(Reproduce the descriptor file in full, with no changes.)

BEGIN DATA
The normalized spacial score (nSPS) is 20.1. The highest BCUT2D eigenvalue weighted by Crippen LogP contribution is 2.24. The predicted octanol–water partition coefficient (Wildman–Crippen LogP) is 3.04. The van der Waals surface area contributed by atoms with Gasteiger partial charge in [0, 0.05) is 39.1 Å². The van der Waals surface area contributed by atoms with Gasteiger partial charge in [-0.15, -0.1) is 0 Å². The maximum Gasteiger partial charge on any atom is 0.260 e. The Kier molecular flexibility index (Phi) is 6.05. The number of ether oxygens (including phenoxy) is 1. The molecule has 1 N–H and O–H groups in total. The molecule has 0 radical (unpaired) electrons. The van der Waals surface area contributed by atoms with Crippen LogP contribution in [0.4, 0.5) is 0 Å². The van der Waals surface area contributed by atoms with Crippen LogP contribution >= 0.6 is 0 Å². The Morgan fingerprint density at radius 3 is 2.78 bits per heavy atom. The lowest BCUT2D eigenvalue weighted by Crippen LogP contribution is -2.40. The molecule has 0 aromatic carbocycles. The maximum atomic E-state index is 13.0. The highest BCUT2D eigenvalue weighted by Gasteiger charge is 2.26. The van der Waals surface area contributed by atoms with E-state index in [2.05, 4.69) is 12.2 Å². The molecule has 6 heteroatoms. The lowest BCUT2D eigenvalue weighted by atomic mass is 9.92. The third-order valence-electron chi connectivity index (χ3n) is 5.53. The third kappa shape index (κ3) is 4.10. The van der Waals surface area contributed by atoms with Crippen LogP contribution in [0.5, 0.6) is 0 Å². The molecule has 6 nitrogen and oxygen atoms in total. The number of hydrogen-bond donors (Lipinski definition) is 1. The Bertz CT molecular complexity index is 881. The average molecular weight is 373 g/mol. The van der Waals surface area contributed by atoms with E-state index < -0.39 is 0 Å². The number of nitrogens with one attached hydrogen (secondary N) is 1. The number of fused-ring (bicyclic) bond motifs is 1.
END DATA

The normalized spacial score (nSPS) is 20.1. The highest BCUT2D eigenvalue weighted by Crippen LogP contribution is 2.24. The predicted octanol–water partition coefficient (Wildman–Crippen LogP) is 3.04. The van der Waals surface area contributed by atoms with Gasteiger partial charge in [0, 0.05) is 39.1 Å². The van der Waals surface area contributed by atoms with Gasteiger partial charge in [-0.15, -0.1) is 0 Å². The maximum Gasteiger partial charge on any atom is 0.260 e. The Kier molecular flexibility index (Phi) is 6.05. The number of ether oxygens (including phenoxy) is 1. The molecule has 1 N–H and O–H groups in total. The molecule has 0 radical (unpaired) electrons. The van der Waals surface area contributed by atoms with Crippen LogP contribution in [0.4, 0.5) is 0 Å². The van der Waals surface area contributed by atoms with Crippen LogP contribution >= 0.6 is 0 Å². The Morgan fingerprint density at radius 3 is 2.78 bits per heavy atom. The lowest BCUT2D eigenvalue weighted by Crippen LogP contribution is -2.40. The molecule has 0 aromatic carbocycles. The maximum atomic E-state index is 13.0. The highest BCUT2D eigenvalue weighted by Gasteiger charge is 2.26. The van der Waals surface area contributed by atoms with E-state index in [2.05, 4.69) is 12.2 Å². The molecule has 6 heteroatoms. The lowest BCUT2D eigenvalue weighted by atomic mass is 9.92. The third-order valence-electron chi connectivity index (χ3n) is 5.53. The third kappa shape index (κ3) is 4.10. The van der Waals surface area contributed by atoms with Crippen LogP contribution in [0.5, 0.6) is 0 Å². The molecule has 6 nitrogen and oxygen atoms in total. The number of hydrogen-bond donors (Lipinski definition) is 1. The Bertz CT molecular complexity index is 881. The average molecular weight is 373 g/mol. The van der Waals surface area contributed by atoms with E-state index < -0.39 is 0 Å². The number of nitrogens with one attached hydrogen (secondary N) is 1. The number of fused-ring (bicyclic) bond motifs is 1.